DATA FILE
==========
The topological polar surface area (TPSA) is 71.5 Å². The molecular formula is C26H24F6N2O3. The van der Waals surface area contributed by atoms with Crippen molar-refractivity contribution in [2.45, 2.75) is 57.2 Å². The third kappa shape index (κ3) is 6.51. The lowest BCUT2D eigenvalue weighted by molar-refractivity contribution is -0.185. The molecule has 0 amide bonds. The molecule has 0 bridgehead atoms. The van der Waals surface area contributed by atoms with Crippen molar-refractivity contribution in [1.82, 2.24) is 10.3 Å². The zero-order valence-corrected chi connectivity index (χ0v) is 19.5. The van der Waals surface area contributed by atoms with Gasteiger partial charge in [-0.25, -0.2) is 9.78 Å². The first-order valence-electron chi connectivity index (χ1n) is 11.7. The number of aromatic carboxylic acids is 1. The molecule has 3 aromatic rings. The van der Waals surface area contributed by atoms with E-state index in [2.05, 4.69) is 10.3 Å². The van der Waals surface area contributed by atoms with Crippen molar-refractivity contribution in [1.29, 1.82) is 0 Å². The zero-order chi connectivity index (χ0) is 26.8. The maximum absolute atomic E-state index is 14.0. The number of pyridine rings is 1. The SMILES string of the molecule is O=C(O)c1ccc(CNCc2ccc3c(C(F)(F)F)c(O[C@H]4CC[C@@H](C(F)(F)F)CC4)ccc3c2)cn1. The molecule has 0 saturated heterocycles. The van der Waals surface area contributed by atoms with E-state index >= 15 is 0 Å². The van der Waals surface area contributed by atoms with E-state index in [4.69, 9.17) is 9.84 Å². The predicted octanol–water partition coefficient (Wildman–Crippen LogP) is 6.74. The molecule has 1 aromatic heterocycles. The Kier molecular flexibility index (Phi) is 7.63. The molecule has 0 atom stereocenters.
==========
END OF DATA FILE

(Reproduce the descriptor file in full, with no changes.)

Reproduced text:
The topological polar surface area (TPSA) is 71.5 Å². The molecular formula is C26H24F6N2O3. The van der Waals surface area contributed by atoms with Crippen molar-refractivity contribution in [2.45, 2.75) is 57.2 Å². The third kappa shape index (κ3) is 6.51. The lowest BCUT2D eigenvalue weighted by molar-refractivity contribution is -0.185. The molecule has 0 amide bonds. The molecule has 0 bridgehead atoms. The van der Waals surface area contributed by atoms with Crippen molar-refractivity contribution in [1.82, 2.24) is 10.3 Å². The zero-order valence-corrected chi connectivity index (χ0v) is 19.5. The van der Waals surface area contributed by atoms with Gasteiger partial charge in [-0.25, -0.2) is 9.78 Å². The first-order valence-electron chi connectivity index (χ1n) is 11.7. The number of aromatic carboxylic acids is 1. The molecule has 3 aromatic rings. The van der Waals surface area contributed by atoms with E-state index in [2.05, 4.69) is 10.3 Å². The van der Waals surface area contributed by atoms with Crippen molar-refractivity contribution in [1.29, 1.82) is 0 Å². The zero-order chi connectivity index (χ0) is 26.8. The maximum absolute atomic E-state index is 14.0. The number of pyridine rings is 1. The SMILES string of the molecule is O=C(O)c1ccc(CNCc2ccc3c(C(F)(F)F)c(O[C@H]4CC[C@@H](C(F)(F)F)CC4)ccc3c2)cn1. The molecule has 0 saturated heterocycles. The van der Waals surface area contributed by atoms with E-state index >= 15 is 0 Å². The van der Waals surface area contributed by atoms with E-state index in [4.69, 9.17) is 9.84 Å². The predicted octanol–water partition coefficient (Wildman–Crippen LogP) is 6.74. The molecule has 1 aromatic heterocycles. The Kier molecular flexibility index (Phi) is 7.63. The molecule has 0 atom stereocenters.